Kazhugumalai: Abode of the Tamil Jain Past

in Article
Published on: 07 September 2018

Mahima Jain

Mahima A. Jain is a freelance journalist and writer. She has worked as an editor at the London School of Economics and Political Science, 'The Hindu', and the 'Hindu BusinessLine'. She writes on environment, business, and culture. Her research focuses on the history, identity and socio-cultural position of Tamil Jains within the Tamil society as well as their unique place as a minority within the minority Jain community. In 2015, she was awarded the Nehru Trust for India Collection at the V&A (Jain Art) Fellowship to study Tamil Jain heritage through colonial records. She presented a paper on 'Communicating Heritage: Construction of Tamil Jain Identity in Print and Social Media' in 2017 at the European Association for Study of Religion Conference at University of Leuven, Belgium. You can reach her at mhmajain@gmail.com.

Tamil Jains are a minority within a minority. There are just over 25,000 Tamil Jains—this number includes Jains who migrated from north India. Within the state of Tamil Nadu, they comprise around 0.12 per cent of the population (Census 2015). They are not obviously visible in the public sphere today (Jain 2015). However, their presence and influence is evident across the literary, cultural, and architectural landscape of Tamil Nadu (Emmerich 2011; Jain 2016). Out of these, the literary works of Tamil Jains are their best-known contribution—three of the five great Tamil epics were written by Jains. There are also numerous smaller works that were authored by them.


The cultural and architectural contributions of Tamil Jains are, however, less known. Here, we explore the Jain architectural landscape through Kazhugumalai, in Thoothukudi district, located about 120 km from Madurai.


The site at Kazhugumalai, which is accorded a special position by both scholars as well as Tamil Jains, has three main features: an unfinished monolithic Shiva temple dating to the eighth century CE; a gallery of Jain bas-reliefs, and over 102 inscriptions—the highest for a Jain site in south India—created between the 8th and 12th centuries; and more-recently, a century-old Ayyanar temple.



One site, many meanings

Over the past century, numerous colonial records and articles published in journals have explored various facets of Kazhugumalai, which has been the subject of at least three archeological surveys[1] before Independence, and at least six research articles/books.[2] Scholars, researchers, epigraphists, and archeologists have examined the site and written of its importance. However, the quest to understand Kazhugumalai, and the efforts to protect and promote it, remain as relevant today as when it was first written about.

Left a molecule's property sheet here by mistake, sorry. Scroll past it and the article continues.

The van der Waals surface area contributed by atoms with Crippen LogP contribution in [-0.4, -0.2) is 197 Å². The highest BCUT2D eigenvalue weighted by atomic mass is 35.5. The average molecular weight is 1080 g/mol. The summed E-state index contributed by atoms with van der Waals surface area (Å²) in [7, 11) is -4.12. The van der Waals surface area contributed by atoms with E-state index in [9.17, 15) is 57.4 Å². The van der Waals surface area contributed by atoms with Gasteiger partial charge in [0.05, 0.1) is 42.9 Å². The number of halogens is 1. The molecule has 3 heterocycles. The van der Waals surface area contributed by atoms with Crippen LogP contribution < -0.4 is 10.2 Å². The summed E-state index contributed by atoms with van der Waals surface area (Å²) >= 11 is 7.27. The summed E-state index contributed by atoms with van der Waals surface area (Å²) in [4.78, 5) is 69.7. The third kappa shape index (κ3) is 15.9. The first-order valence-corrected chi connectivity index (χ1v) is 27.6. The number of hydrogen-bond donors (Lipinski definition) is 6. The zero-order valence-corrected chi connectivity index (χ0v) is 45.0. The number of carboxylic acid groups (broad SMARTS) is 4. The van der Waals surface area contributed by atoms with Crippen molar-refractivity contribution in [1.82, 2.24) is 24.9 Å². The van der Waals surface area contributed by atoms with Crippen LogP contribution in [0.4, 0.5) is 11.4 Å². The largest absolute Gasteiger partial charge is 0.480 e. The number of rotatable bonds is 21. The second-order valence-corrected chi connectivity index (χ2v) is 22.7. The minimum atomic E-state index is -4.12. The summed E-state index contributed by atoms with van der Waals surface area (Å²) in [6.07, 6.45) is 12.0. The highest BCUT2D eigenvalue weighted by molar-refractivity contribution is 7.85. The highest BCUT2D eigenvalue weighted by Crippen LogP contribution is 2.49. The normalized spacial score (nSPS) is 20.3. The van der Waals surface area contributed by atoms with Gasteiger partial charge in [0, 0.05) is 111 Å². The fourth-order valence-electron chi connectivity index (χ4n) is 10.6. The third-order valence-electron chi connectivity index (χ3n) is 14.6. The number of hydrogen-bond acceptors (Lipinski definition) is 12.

Its place within the Jain community is unique: there are no Tamil Jains in or around Kazhugumalai, yet, the place is crucial to Jains in Tamil Nadu. The nearest Jain family is from North India and lives in Kovilpatti, 15 km away.


Mukesh Jain, who moved to Kovilpatti from Madhya Pradesh in 1983, says that when he settled here, the locals would talk about ‘some Buddha statues’ at Kazhugumalai. Though there had been enough academic work on Kazhugumalai’s Jain heritage by then, the locals remained oblivious of the place’s history.


The site had also fallen off the Jain pilgrimage circuit many years ago, owing to the economic circumstances of the community, as well as their small number and dispersed population. However, in recent years, interest in the site has renewed, both within the community and also among other interested parties.


Over the past two decades, a very small community of Jains from other districts and states have come together to hold Mahavir Jayanti and Diwali celebrations at the site to create awareness that the statues are of tirthankars- pioneers of faith who have learnt and taught the way to others—and not of the Buddha. Some members of the Jain community believe that this will help the locals appreciate the principles of Jainism.


In the last three decades, four Jain ascetics have visited Kazhugumalai. They include Vigyashree Mataji, who stayed at Kazhugumalai for Chatrumas. Praveen Sagar Marasaheb and Nirmal Sagarji, also known as Gujarat Kesari, visited in the 1970s and spent the four months of Chatrumasa at Kazhugumalai. In 1985, Vijaymati Mataji visited each village in the region and saw every scattered Jain statue.


An external impetus to preserve and promote Kazhugumalai’s heritage came when the DHAN Foundation, based in Madurai, initiated a project to empower communities through rural tourism. This was initially started as a four-year pilot project under the banner Endogenous Tourism for Rural Livelihood. With the support of the United Nations Development Programme (UNDP) and the Government of India, the programme was able to expand into DHAN’s Tourism for Development programme, adding more villages and sites. The DHAN Foundation programme filled the lacunae left behind by the State Archaeological Society of Tamil Nadu, which focused mainly on the monument and not enough on tourism (DHAN Foundation 2014).


The DHAN Foundation has been operational in Kazhugumalai for more than a decade, and their primary focus has remained the upliftment of local communities. However, by combining it with the vision of ‘Kazhugumalai as a rural destination’, they are able to serve the dual purpose of development and conservation. The DHAN Foundation, along with the villagers, host and receive research scholars, historians, and archaeologists at the site.


The DHAN Foundation also conducts monthly heritage walks in which NSS students, VTDC (Village Tourism Development Committee) members, and Heritage Club members participate. Over the past few years, Tamil Jains and history enthusiasts from Madurai and Chennai have been organising regular trips and history walks to the village.



The features of the site

Kazhugumalai (also called Tirmalai and Araimalai) has been dated back to the period between the eighth and the twelfth century. During the eighth century, this place was also called Tiruneccuram, and was divided into Peruneccuram and Ilaneccuram (Vedachalam, 2011). Agriculture was the main occupation in this perur (a village of more than 500 families). However, since it was located on a key trade route, and due to its proximity to Madurai, the capital of the Pandyas, it was a bustling centre of social, political, and religious activity.